How we taste can be dramatically affected by suggestions and expectations.
Does pouring plain old tap water into fancy bottles make it taste better? Yes. At least in it did in a Penn & Teller episode on bottled water (please watch this video- very entertaining). Penn & Teller went inside a southern California restaurant that featured a water sommelier that dispensed extravagant water menus to the patrons. The patrons had no idea that all of the fancy bottles of water were filled with the same water from a water hose in the back of the restaurant. Patrons were willing to pay $7.00 a bottle for L’eau Du Robinet (French for faucet water), Agua de Culo (Spanish for ass water), and Amazone (filtered through the Brazilian rainforest’s natural filtration system).
How do cues prior to ingestion predict flavor perception?
Yeomans et al. (2008) looked at expectations about food flavor by using an unusual flavor of ice cream: smoked salmon.
One group ate the ice cream from a dish labeled “Ice cream” and another group ate the ice cream from a dish labeled “Frozen savory mousse.” The experience of the food in the mouth generated strong dislike when labeled as ice-cream, but acceptance when labeled as frozen savory mousse.
Labeling the food as ice-cream also resulted in stronger ratings of how salty and savory the food was than when labeled as a savory food. The individuals that ate the frozen savory mousse found the ice cream less salty and bitter, and found its overall flavor more pleasant (Rosenblum, 2010).
Forty-nine graduate students at a wine and cheese reception were presented with wine with a label indicating it was from either California or North Dakota. Those who believed their wine was from California perceived the taste of both the wine and the cheeses as better. In a second study, 39 patrons attending a prix–fixed dinner at a university–affiliated restaurant were given a glass of either North Dakota–labeled or California–labeled wine with their meal. The amount of leftover food and wine was measured.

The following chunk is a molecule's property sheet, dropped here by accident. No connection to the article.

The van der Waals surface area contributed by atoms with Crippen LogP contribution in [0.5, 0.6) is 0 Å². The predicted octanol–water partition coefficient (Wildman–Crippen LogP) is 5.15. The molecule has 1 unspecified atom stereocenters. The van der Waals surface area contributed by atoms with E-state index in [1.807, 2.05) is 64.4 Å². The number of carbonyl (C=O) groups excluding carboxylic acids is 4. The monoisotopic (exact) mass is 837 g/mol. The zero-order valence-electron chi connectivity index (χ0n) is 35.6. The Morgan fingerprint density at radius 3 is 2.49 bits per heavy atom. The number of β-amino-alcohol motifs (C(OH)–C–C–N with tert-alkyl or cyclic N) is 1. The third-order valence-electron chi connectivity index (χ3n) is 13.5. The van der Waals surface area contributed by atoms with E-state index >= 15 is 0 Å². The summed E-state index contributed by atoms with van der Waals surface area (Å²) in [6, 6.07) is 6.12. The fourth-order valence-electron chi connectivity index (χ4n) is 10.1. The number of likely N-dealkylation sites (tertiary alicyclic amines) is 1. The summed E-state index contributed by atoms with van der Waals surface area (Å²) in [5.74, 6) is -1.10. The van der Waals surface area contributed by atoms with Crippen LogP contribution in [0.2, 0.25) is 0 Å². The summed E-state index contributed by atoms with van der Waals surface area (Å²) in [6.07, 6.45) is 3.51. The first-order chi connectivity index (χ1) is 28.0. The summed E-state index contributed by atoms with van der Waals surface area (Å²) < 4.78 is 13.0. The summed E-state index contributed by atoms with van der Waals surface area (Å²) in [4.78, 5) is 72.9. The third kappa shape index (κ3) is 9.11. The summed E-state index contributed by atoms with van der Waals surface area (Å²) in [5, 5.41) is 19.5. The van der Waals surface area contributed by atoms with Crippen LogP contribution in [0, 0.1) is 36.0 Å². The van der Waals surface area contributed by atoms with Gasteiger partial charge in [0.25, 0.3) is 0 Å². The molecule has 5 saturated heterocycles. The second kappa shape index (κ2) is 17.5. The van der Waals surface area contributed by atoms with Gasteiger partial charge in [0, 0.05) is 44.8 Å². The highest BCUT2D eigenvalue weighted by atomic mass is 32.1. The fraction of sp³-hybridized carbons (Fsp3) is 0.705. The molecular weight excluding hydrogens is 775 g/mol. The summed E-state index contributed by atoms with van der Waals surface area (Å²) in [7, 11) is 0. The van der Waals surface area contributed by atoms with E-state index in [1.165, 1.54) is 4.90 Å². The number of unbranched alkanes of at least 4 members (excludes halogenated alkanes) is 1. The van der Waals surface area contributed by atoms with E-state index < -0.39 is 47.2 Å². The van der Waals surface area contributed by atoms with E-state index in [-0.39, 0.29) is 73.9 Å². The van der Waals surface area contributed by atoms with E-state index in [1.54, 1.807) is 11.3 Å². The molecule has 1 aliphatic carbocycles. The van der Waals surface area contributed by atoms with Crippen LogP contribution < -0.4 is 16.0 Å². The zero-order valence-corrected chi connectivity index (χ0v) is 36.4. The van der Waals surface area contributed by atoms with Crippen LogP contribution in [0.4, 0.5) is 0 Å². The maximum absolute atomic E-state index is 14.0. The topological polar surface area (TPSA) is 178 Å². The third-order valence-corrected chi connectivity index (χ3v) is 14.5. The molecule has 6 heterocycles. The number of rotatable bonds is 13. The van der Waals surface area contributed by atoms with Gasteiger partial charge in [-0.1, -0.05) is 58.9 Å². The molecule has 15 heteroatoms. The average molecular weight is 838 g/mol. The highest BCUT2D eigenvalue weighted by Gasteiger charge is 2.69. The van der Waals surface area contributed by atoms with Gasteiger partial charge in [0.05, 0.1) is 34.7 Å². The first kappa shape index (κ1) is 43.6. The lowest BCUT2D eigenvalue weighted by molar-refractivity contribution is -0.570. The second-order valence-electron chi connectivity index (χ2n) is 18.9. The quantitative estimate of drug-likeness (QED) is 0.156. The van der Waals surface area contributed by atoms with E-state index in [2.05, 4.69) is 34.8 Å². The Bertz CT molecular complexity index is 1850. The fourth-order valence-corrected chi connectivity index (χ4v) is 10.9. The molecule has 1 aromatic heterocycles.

Those whose wine was labeled from California consumed 12% more of their entrée and consumed a greater weight of wine and entrée combined compared to those served North Dakota–labeled wine. The researchers concluded that not only does taste expectation influence one’s taste ratings of accompanying foods, but that it also influences consumption of accompanying foods (Wanskink et al., 2007).
From Rosenblum (2010, p.117):
You’re forgiven for allowing your expectations to sway your enjoyment of wind and food. It’s not your fault; it’s your brain’s. Brain imaging research shows that as subjects sip what they believe is an expensive wine, brain areas associated with pleasure are more greatly activated than if they sip the same wine but are told it’s cheap.
As far as your brain’s pleasure region is concerned you actually do get what you pay for.
Note: Taste and flavor are terms that are often confused. Taste is determined by the gustatory system (sensory system of taste) located in the mouth. Flavor is determined by taste, smell and chemosensory irritation (chemosensory irritation, is detected by receptors in the skin throughout the head; and in particularly in regards to food- receptors in the mouth and nose. An example is the burn of hot peppers and the cooling effect of menthol.)
Rosenblum, LD. (2010). See What I’m Saying: The Extraordinary Powers of Our Five Senses. New York, NY: Norton.
Wansink, B., et al. (2007), “Fine as North Dakota Wine: Sensory Expectations and the Intake of Companion Foods,” Physiology and Behavior, 90:5 (April), 712–16.
Yeomans, MR., et al. (2008). The role of expectancy in sensory and hedonic evaluation. The case of smoked salmon ice cream. Food Quality and Preference, 19, 565-573.